This is the third in the series and if you have missed reading the two previous books, Of Tangible Ghosts and The Ghost of the Revelator which Tor have conveniently put together in a single duology called, The Ghosts of Columbia – then I strongly recommend that you put this book on one side until you’ve read the previous offerings. If you are a fan of well constructed alternate histories and enjoy Modesitt’s intricate layering of daily detail, then this is a treat not to be missed. Set in an alternative world in which ghosts are real, the United States never came into existence and Russia is still ruled by the Romanovs, this book continues the adventures of semi-retired spy, Dr. Johan Eschbach.
His lovely wife, Llysette du Boise, a refugee from the burning remains of France and a world-famous vocalist, has been invited to provide a command performance for the Russian Imperial household. Johan accompanies her, allowing him to work on the oil concession in Russian Alaska that Columbia so desperately needs and do some spying on the side. Johan’s espionage is carried out against the backdrop of the famous white nights of St. Petersburg, and nearly Arctic midsummer when the sun barely dips below the horizon and the sky seems to dissolve in ivory light. But even the oil shortage will fade to insignificance when Johan discovers what new weapons technology the Russians are developing, a threat even more fearsome than the atomic bombs of Austro-Hungary.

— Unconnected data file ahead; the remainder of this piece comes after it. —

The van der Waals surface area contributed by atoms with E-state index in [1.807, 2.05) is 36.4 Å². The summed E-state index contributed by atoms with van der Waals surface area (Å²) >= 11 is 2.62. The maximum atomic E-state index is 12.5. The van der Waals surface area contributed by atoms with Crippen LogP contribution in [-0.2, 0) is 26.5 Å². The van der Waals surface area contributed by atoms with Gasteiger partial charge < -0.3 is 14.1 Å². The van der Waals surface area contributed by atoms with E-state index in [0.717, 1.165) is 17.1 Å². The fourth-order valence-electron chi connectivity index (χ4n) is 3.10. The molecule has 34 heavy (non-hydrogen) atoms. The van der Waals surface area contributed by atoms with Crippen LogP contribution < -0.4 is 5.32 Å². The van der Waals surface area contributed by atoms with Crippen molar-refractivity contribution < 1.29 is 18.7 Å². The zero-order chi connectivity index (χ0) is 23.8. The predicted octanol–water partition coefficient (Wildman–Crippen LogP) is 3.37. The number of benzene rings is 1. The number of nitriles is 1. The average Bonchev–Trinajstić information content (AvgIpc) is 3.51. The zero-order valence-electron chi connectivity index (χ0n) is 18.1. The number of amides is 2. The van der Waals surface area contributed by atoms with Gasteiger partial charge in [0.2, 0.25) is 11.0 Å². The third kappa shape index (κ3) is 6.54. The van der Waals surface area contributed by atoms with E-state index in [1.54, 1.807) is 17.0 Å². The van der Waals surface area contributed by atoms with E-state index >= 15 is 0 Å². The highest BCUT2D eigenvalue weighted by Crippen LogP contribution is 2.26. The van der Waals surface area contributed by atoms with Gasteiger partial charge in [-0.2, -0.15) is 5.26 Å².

This is a fascinating premise, because when someone dies a violent death and registers what is happening to them, they leave behind a ghost. So suddenly all the great battles that litters our history mostly don’t occur, including WW’s I and II – because having thousands of disturbed ghosts will make large areas uninhabitable. Unfortunately, it doesn’t completely prevent tyrants and Ferdinand of the Austrian Empire is a case in point. The Founding Fathers never made it to America, which is split up into a series of smaller states and Columbia, where Johan and Llysette live, was colonised by the Dutch. Modesitt’s world building is a delight and – unlike most series – I personally think the middle book is the strongest.
This Russian adventure is an enjoyable, engrossing read. I loved meeting up again with Johan, who is an interesting protagonist as a university professor. However, this time around I do have a couple of niggles. Modesitt carefully builds the tension by giving us all the small details of Johan’s life, which works very well. But when there is a sudden explosion of violence, I find it difficult to equate Johan’s completely casual approach to killing several people in quick succession to the man who quivers when his wife raises an eyebrow and snaps. It also disturbs me that, given we have a ringside seat into Johan’s first person point of view – he only once alludes to his dead wife and child, wincing when someone else brings them up. He is depicted as a thoughtful, sensitive person, desperate to keep Llysette safe and I find his absence of any remembrance of his former family at odds with the rest of his character.
These quibbles aside – and yes, I have marked the book down accordingly – I still found this book a really enjoyable read and if you haven’t yet gotten around to catching up with this excellent series, I would urge you to do so.